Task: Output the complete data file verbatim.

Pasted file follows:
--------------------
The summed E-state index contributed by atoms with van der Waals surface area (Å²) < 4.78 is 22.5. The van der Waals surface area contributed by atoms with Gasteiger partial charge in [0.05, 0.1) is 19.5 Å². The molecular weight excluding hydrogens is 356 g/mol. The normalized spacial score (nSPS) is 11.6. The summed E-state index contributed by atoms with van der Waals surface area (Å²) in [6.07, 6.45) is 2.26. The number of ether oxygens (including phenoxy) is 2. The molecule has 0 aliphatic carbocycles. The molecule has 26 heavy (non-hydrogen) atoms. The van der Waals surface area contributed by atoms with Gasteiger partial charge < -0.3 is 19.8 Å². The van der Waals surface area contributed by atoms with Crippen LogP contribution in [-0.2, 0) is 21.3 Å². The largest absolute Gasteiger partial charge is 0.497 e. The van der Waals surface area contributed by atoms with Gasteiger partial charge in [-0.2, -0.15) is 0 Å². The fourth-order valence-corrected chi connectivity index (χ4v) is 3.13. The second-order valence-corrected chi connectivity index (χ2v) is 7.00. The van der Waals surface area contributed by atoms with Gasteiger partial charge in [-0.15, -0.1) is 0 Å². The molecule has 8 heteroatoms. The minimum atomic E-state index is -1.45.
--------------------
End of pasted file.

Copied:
The summed E-state index contributed by atoms with van der Waals surface area (Å²) < 4.78 is 22.5. The van der Waals surface area contributed by atoms with Gasteiger partial charge in [0.05, 0.1) is 19.5 Å². The molecular weight excluding hydrogens is 356 g/mol. The normalized spacial score (nSPS) is 11.6. The summed E-state index contributed by atoms with van der Waals surface area (Å²) in [6.07, 6.45) is 2.26. The number of ether oxygens (including phenoxy) is 2. The molecule has 0 aliphatic carbocycles. The molecule has 26 heavy (non-hydrogen) atoms. The van der Waals surface area contributed by atoms with Gasteiger partial charge < -0.3 is 19.8 Å². The van der Waals surface area contributed by atoms with Crippen LogP contribution in [-0.2, 0) is 21.3 Å². The largest absolute Gasteiger partial charge is 0.497 e. The van der Waals surface area contributed by atoms with Gasteiger partial charge in [-0.2, -0.15) is 0 Å². The fourth-order valence-corrected chi connectivity index (χ4v) is 3.13. The second-order valence-corrected chi connectivity index (χ2v) is 7.00. The van der Waals surface area contributed by atoms with Gasteiger partial charge in [-0.15, -0.1) is 0 Å². The molecule has 8 heteroatoms. The minimum atomic E-state index is -1.45.